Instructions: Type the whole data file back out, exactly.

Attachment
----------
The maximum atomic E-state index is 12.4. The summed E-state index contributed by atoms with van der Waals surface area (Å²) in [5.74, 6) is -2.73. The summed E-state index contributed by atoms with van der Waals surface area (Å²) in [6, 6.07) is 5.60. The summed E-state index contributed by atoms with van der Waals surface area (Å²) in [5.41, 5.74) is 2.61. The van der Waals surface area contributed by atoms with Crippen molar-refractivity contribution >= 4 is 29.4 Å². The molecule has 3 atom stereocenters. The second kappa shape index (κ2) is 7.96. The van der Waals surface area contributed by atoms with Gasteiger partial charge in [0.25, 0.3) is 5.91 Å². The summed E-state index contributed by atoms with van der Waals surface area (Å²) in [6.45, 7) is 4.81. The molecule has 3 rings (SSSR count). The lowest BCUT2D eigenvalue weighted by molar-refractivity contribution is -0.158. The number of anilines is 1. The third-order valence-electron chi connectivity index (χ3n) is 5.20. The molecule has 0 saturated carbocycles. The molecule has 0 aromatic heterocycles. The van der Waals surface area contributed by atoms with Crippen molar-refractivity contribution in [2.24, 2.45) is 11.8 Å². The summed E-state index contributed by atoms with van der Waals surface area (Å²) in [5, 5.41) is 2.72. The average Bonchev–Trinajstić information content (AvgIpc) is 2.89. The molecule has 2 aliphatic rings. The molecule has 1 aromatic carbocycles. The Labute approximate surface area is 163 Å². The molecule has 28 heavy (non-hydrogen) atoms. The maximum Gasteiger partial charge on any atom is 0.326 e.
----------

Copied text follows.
The maximum atomic E-state index is 12.4. The summed E-state index contributed by atoms with van der Waals surface area (Å²) in [5.74, 6) is -2.73. The summed E-state index contributed by atoms with van der Waals surface area (Å²) in [6, 6.07) is 5.60. The summed E-state index contributed by atoms with van der Waals surface area (Å²) in [5.41, 5.74) is 2.61. The van der Waals surface area contributed by atoms with Crippen molar-refractivity contribution >= 4 is 29.4 Å². The molecule has 3 atom stereocenters. The second kappa shape index (κ2) is 7.96. The van der Waals surface area contributed by atoms with Gasteiger partial charge in [0.25, 0.3) is 5.91 Å². The summed E-state index contributed by atoms with van der Waals surface area (Å²) in [6.45, 7) is 4.81. The molecule has 3 rings (SSSR count). The lowest BCUT2D eigenvalue weighted by molar-refractivity contribution is -0.158. The number of anilines is 1. The third-order valence-electron chi connectivity index (χ3n) is 5.20. The molecule has 0 saturated carbocycles. The molecule has 0 aromatic heterocycles. The van der Waals surface area contributed by atoms with Crippen molar-refractivity contribution in [2.24, 2.45) is 11.8 Å². The summed E-state index contributed by atoms with van der Waals surface area (Å²) in [5, 5.41) is 2.72. The average Bonchev–Trinajstić information content (AvgIpc) is 2.89. The molecule has 2 aliphatic rings. The molecule has 1 aromatic carbocycles. The Labute approximate surface area is 163 Å². The molecule has 28 heavy (non-hydrogen) atoms. The maximum Gasteiger partial charge on any atom is 0.326 e.